WASHINGTON, DC--The American Federation of Government Employees (AFGE) won two significant victories in the U.S. Senate this week in the form of amendments to the 2005 defense authorization bill. In addition, a third such measure stands to benefit federal workers and the taxpayers they serve.
"Given the current climate of scrutiny, contractors knew they didn't have the votes to stop these amendments, which the federation strongly advocated," said AFGE National President John Gage. "However, when they get behind closed doors with their friends in the White House, these contractors could win a veto threat from the president, which would almost certainly derail these measures.
"In the meantime, federal employees can at least glean some satisfaction from the fact that the value of their work is winning renewed appreciation on both sides of the aisle," Gage continued. "However, our members will need to keep those calls and letters coming to their members of Congress once the bill goes into conference."
An amendment by Senators Edward M. Kennedy (D-Mass.) and Saxby Chambliss (R-Ga.) requires the Pentagon to make formal cost studies when contracting out the work of 10 or more employees in the Department of Defense (DoD), and demands that "fair consideration" be given to DoD workers whose work is under consideration for outsourcing. The Kennedy-Chambliss amendment also requires the Pentagon to report to Congress next year with proof of adequate staff for the proper administration and oversight of defense contracts.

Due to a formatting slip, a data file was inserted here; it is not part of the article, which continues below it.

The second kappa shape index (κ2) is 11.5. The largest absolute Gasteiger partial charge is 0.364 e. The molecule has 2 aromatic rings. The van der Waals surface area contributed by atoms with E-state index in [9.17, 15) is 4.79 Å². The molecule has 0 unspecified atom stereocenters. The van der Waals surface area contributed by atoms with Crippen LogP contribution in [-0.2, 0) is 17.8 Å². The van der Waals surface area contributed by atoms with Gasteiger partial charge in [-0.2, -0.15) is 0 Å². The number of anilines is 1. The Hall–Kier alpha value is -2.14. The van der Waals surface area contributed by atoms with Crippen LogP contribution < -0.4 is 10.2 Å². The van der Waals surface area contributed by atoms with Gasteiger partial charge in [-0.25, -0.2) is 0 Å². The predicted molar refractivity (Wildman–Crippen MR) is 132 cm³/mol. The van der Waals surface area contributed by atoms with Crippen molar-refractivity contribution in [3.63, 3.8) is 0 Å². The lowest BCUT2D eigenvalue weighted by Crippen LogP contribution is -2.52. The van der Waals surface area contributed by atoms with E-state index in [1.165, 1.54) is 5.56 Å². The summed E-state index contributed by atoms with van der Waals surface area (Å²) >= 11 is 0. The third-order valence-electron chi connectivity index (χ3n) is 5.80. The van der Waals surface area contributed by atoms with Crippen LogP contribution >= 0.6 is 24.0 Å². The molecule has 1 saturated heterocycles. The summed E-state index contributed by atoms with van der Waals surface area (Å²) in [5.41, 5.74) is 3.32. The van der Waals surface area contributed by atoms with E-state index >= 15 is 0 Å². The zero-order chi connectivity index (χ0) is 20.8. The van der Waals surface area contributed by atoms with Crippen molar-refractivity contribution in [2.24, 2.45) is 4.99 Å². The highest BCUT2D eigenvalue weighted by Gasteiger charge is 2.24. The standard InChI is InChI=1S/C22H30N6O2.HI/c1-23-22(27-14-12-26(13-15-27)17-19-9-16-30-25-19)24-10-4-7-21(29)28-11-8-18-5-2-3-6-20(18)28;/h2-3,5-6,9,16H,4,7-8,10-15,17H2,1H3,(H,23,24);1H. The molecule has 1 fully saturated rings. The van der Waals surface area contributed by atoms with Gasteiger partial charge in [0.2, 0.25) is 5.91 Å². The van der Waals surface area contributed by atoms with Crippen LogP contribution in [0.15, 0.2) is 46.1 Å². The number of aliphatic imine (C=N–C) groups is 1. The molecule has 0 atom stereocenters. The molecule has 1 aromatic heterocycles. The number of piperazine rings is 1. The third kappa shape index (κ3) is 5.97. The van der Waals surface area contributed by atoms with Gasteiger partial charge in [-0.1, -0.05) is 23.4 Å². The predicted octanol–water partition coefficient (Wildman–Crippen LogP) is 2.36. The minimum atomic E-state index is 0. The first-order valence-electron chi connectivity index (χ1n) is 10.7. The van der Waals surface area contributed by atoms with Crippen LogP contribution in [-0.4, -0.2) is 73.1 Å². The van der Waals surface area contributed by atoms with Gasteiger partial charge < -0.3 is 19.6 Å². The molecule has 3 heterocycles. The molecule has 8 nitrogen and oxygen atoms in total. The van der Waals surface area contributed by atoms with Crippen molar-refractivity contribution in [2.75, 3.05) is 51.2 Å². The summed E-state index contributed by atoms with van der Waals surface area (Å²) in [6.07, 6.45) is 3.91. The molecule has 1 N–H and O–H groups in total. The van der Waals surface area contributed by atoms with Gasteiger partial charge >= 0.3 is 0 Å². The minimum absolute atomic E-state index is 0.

AFGE members also stand to benefit from another measure that would govern Pentagon contracts. With Defense contracts the subject of much current debate, problems with contract oversight--often conducted *not* by DoD employees, but by contractors--Senators Ron Wyden (D-Ore.) and Byron L. Dorgan (D-N.D.) sponsored a stipulation that would limit the oversight of Defense Department contracts to federal employees.
Senators Susan Collins (R-Maine) and Carl M. Levin (D-Mich.) added a measure advocated by AFGE that would grant appeal rights to employees whose jobs are slated for outsourcing as the result of a so-called "competitive sourcing" study. Up until now, contractors have been granted the right to appeal decisions made in favor of federal employees to the General Accounting Office, while employees have been denied the same right.